Be it culinary expertise, unmatched business acumen or maybe just a love of food, opening a restaurant is a lifelong dream for many. And for aspiring restaurateurs, the national forecast for restaurant sales are up more than three percent from 2010, projected to hit $600 billion this year. (Source: http://www.ncbr.com/article.asp?id=55866) This is generally good news for restaurant operators, restaurant workers and customers alike.
Yet for those looking to open their own operation and live their dreams, financing that grand vision may offer less of a rosy view. Restaurant start-up costs vary widely depending on the operation and the type of restaurant, but they can range from the ten-thousands to the millions of dollars – and who has that kind of up-front cash? Generally, unless a wealthy relative bequeathed a handsome fortune in your name, you’ll need to take out a loan.
Anticipate Your Opening Expenses
Before moving forward with any sort of loan paperwork, make a plan. Devise a business plan and revisit it often. Estimate how much start-up capital you’ll need by forecasting your anticipated start-up costs:
- New construction. Building a restaurant from the ground up is almost always the most expensive way to go, since you’ll be paying for real estate and building materials in addition to the interior supplies and furnishings.
- Equipment and supplies. Renovating an existing space can get pricey depending on the type of equipment you yourself need to furnish. Closely consider your menu, service-style and kitchen layout before buying anything.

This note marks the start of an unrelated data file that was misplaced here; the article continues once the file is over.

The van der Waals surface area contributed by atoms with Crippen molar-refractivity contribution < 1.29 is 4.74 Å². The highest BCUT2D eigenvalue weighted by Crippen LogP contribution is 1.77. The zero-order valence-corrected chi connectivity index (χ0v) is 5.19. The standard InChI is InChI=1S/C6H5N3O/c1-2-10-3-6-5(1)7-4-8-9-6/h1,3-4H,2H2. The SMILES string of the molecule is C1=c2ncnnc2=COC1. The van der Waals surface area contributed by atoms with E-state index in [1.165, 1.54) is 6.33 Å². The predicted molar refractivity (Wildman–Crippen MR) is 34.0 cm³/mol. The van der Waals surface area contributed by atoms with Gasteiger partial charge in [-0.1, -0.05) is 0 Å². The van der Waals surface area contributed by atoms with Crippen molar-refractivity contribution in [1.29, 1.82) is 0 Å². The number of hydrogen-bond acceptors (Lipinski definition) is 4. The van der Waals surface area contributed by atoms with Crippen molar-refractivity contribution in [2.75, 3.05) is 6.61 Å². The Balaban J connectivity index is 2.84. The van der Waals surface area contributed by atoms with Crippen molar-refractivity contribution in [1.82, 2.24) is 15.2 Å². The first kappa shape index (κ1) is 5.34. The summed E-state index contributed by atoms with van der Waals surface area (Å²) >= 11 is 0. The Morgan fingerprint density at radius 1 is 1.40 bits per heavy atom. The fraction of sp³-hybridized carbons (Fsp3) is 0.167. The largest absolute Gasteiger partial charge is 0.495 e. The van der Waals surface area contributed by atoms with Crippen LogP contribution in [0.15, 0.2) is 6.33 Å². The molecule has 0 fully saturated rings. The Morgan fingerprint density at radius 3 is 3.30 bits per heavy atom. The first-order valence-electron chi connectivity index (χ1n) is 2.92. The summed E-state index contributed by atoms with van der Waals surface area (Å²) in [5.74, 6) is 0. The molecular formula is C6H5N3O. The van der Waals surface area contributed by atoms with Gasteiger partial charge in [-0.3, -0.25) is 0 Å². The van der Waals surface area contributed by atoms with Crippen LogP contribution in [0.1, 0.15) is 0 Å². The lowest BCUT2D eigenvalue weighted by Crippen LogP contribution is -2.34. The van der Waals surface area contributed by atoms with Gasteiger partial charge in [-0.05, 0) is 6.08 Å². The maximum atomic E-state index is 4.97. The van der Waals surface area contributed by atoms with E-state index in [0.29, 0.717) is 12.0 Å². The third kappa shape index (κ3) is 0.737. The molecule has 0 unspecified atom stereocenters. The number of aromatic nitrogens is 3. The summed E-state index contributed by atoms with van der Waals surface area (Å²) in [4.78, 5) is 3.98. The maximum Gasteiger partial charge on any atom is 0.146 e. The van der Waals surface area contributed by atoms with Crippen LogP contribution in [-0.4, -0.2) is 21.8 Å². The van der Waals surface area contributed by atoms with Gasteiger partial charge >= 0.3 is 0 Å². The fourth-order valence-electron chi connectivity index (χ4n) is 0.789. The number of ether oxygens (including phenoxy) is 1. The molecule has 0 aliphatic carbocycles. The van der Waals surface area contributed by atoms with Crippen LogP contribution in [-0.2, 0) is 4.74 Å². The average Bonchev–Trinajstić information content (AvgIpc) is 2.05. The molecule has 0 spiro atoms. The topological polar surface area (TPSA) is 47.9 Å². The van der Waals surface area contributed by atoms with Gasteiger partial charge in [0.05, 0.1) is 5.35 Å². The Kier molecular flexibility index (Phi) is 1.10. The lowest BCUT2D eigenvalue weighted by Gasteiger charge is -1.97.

- Labor. Employee wages are one of the biggest expenses any operation incurs. You will most likely need some help before opening, too, so be sure to factor in contractor costs.
- Marketing. In order to build sufficient buzz about your opening, you may need to put in some legwork. Post fliers, send mailers, pay for a few ads, or get your social media campaign up and running. Traditional marketing campaigns can cost a small fortune, so plan accordingly with this one.
- Beginning inventory. Find a reliable food vendor or vendors, then make a big purchase. A little extra cushion for the first few days helps ensure you have enough for a grand opening rush.
Plan to Profit… in the Future
Once you open, there will be a period where you will probably still be spending more than you will be making. It’s important that you have a reserve of capital on hand, known as working capital, for the period when you are cash flow negative. Most operators plan to go through about a year of working capital before the restaurant actually becomes profitable on its own.
Explore Funding Options
Only after you have scrutinized your business plan and sufficiently planned out your expected start-up costs should you visit a lending institution or potential investor. This is when it pays to have all your numbers in place. Whether you are after a traditional bank loan, a small business loan (SBA loan) or a personal loan, and it may take some time to get the funding you need. You may also find success in presenting your business plan before a committee of investors, or even by partnering with a co-owner to off-set the start-up cost.
The outlook is good for new restaurant owners and operators in 2011. With the right funding strategy, an operator can see success even on the edges of a tough economy.